The Tale of the Bloodied Soldier

I was once asked to talk at a local political meeting about the impact of sanctions on the civilians of Iraq. Amongst the audience I noticed a man with a military bearing and clipped white moustache who looked distinctly out of place. Intrigued, I sought him out when the meeting was over and asked him what had prompted him to come. He replied that he was not really interested in politics but he had a great affection for Iraq. This was his story:

He had been in the army and subsequently worked as an actor and film extra. In the nineteen-eighties he was given a small role in Al-Mas’ala Al-Kubra‎ or The Clash of Loyalties, a film being made in Iraq. He spent a couple of months in and around Baghdad, was treated with kindness and hospitality everywhere he went and thoroughly enjoyed himself, despite the fact that his one starring moment never made it onto the screen.

The film, which featured Oliver Reed, was a heroic retelling of the 1920 Iraqi rebellion against British Colonial rule. An epic in the Hollywood mode, valorising the patriotic heroism of the Iraqi rebels, it was perhaps intended to galvanise support for a more current conflict – Iraq’s war with Iran.

At that point the bloodshed between these countries had already lasted two years. The ‘international community’, which would respond so speedily to the invasion of Kuwait in 1990, showed little inclination to intervene or broker an end to this conflict, which was providing a lucrative market for military ‘assistance’ of all kinds. For the ordinary soldiers it was a brutal affair, reminiscent of the trench warfare of World War I. The two armies were locked in stalemate, bogged down in flat open terrain, and casualties were high on both sides.

In order to film the battle scenes for The Clash of Loyalties, the Iraqi producers enlisted demobilised units from the Iraqi army – veteran units who had seen action against Iran. One of the most dramatic scenes was to be a huge cavalry charge which needed to be choreographed with military discipline. It was in this scene that my new acquaintance was to have his moment of glory. He had a minor role – a junior British Officer – but as luck would have it the director had singled him out for a glorious death. Thrown from his horse he was to be surrounded by Iraqi rebels and shot in the stomach, his death throes filmed as a cut-away from the main action.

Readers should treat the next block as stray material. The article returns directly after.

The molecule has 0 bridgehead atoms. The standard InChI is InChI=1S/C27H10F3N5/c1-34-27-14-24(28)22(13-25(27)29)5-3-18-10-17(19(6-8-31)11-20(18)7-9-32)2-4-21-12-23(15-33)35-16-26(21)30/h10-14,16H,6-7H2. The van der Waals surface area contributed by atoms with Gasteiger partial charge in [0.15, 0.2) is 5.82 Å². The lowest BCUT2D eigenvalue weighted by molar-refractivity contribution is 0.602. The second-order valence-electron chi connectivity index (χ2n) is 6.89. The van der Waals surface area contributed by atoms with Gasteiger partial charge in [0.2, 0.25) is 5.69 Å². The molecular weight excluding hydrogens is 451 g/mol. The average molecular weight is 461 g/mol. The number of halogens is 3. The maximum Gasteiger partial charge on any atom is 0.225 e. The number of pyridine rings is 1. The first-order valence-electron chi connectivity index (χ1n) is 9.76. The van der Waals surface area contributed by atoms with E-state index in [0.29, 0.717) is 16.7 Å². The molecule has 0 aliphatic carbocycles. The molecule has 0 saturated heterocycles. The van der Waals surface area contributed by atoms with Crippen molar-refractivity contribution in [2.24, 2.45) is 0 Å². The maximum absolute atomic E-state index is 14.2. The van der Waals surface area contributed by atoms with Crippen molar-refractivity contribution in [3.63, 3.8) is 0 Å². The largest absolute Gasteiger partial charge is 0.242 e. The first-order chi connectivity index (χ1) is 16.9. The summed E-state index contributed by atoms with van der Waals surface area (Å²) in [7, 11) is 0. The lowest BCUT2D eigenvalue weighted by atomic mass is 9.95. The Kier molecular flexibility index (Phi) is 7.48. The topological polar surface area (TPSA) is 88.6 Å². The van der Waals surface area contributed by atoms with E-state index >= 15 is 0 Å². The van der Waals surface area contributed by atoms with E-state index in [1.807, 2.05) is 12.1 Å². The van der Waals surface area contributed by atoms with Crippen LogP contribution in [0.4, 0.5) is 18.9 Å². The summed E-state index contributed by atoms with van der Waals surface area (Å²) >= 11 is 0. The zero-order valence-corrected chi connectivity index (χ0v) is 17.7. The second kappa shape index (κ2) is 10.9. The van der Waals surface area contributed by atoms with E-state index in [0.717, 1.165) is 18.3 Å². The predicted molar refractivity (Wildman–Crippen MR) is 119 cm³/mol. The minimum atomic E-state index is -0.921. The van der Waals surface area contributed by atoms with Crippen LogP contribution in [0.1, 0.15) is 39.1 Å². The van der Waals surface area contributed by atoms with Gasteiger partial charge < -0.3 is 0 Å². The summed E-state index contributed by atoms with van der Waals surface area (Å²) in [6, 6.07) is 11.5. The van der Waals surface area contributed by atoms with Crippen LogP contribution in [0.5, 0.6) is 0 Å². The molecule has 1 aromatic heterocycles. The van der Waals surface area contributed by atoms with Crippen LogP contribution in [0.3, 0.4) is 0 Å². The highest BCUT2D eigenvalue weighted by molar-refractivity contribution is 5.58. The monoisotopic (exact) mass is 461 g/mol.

He was given a blood bag to conceal beneath his uniform, which he would burst as he fell to the ground. They rehearsed the scene several times and prepared for the first take. All went as planned until the fatal shot. But the moment blood began to seep through the Englishman’s jacket his screen enemies forgot where they were and ran to his side. After three more attempts the director abandoned the scene. The Iraqi extras were so traumatised by their experience of combat they could not witness this make-believe hemorrhage without rushing to the dying man’s aid.

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